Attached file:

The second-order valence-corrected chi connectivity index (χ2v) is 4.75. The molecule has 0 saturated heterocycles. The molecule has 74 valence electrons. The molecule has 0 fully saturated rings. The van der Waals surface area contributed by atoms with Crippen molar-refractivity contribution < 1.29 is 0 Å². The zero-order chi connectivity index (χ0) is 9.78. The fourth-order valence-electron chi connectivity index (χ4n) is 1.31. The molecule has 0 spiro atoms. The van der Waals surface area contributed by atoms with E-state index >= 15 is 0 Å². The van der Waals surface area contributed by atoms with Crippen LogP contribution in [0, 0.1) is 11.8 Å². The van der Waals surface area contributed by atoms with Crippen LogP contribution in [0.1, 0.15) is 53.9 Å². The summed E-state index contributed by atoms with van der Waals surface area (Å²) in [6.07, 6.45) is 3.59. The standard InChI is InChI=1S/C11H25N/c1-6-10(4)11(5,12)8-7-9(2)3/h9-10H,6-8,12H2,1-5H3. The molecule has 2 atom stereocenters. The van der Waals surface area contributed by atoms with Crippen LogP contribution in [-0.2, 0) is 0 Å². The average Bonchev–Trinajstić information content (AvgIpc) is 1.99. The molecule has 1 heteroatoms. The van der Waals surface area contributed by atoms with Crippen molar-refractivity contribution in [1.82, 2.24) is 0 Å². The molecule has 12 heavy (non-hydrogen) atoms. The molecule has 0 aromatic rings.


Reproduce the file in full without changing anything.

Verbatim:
The second-order valence-corrected chi connectivity index (χ2v) is 4.75. The molecule has 0 saturated heterocycles. The molecule has 74 valence electrons. The molecule has 0 fully saturated rings. The van der Waals surface area contributed by atoms with Crippen molar-refractivity contribution < 1.29 is 0 Å². The zero-order chi connectivity index (χ0) is 9.78. The fourth-order valence-electron chi connectivity index (χ4n) is 1.31. The molecule has 0 spiro atoms. The van der Waals surface area contributed by atoms with E-state index >= 15 is 0 Å². The van der Waals surface area contributed by atoms with Crippen LogP contribution in [0, 0.1) is 11.8 Å². The van der Waals surface area contributed by atoms with Crippen LogP contribution in [0.1, 0.15) is 53.9 Å². The summed E-state index contributed by atoms with van der Waals surface area (Å²) in [6.07, 6.45) is 3.59. The standard InChI is InChI=1S/C11H25N/c1-6-10(4)11(5,12)8-7-9(2)3/h9-10H,6-8,12H2,1-5H3. The molecule has 2 atom stereocenters. The van der Waals surface area contributed by atoms with Crippen LogP contribution in [-0.2, 0) is 0 Å². The average Bonchev–Trinajstić information content (AvgIpc) is 1.99. The molecule has 1 heteroatoms. The van der Waals surface area contributed by atoms with Crippen molar-refractivity contribution in [1.82, 2.24) is 0 Å². The molecule has 12 heavy (non-hydrogen) atoms. The molecule has 0 aromatic rings.